In Europe, Google has redesigned its cookie consent banner after receiving a €150 million fine earlier this year, After being fined €150 million ($170 million) by France’s Commission Nationale de l’Informatique et des Libertés (CNIL) earlier this year, Google is now rolling out significant adjustments to its cookie consent banner across Europe. Google was penalized by the French regulator for not making it as simple to opt out of internet monitoring as it is to accept it. It also warned of daily fines of 100,000 euros if users in France do not make it easier to refuse cookies within three months.

While the US web giants provided French users a single option to accept cookies right away, the regulator said there was no easy method for them to reject them since “multiple clicks are necessary to refuse all cookies.” Following this, Google claims to have re-engineered the way cookies function on Google sites, as well as made significant, coordinated improvements to Google’s core infrastructure.

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“We have now completed a thorough redesign of our strategy, including improvements to the infrastructure we use to handle cookies, based on these dialogues and particular instructions from France’s Commission Nationale de l’Informatique et des Libertés (CNIL),” the internet giant stated in a blog.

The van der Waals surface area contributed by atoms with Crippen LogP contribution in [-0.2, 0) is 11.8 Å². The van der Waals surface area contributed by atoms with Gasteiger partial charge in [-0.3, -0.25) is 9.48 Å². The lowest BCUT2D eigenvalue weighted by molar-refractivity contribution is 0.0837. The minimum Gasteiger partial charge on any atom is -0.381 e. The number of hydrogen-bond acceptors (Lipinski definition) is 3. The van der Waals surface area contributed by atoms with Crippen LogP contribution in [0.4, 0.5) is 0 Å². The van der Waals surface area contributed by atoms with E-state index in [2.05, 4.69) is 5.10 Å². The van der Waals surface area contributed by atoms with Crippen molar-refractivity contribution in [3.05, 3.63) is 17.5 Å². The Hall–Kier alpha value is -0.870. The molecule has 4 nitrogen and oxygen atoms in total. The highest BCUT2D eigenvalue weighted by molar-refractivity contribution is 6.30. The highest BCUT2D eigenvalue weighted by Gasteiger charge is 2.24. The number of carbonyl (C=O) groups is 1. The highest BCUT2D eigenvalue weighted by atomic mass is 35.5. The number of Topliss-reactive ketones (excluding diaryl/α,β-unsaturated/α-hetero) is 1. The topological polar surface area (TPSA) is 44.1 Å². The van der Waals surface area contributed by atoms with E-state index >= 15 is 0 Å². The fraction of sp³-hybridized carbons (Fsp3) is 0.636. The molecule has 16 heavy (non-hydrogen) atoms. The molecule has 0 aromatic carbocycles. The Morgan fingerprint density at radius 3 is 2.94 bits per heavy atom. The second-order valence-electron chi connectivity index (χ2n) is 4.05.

Changes have been made. A new cookie consent banner will appear when you visit Google Search or YouTube, with two choices that indicate “Reject All” and “Accept All.” This is a significant improvement over the previous single “Accept All” button, which required users to navigate through many pages to refuse cookies.

The reforms are now being implemented in France, with the rest of the European Economic Area, the United Kingdom, and Switzerland to follow.

Because cookies may be used to follow users around the internet, they have long been a source of privacy issues. They can be used to help recall a user’s website log-in information or, more controversially, to track a user’s online browsing history in order to deliver tailored adverts.

Google announced Topics, a new Privacy Sandbox idea for interest-based advertising, only days after being fined by the French regulator. The browser uses Subjects to determine the topics that are relevant to the websites that a user views. Ads connected to these themes will then be presented to users. If you go to a matching website, for example, it will include subjects like relationships, weddings, and travel. Topics’ introduction would spell the end for Google’s Cookies and FLoC.

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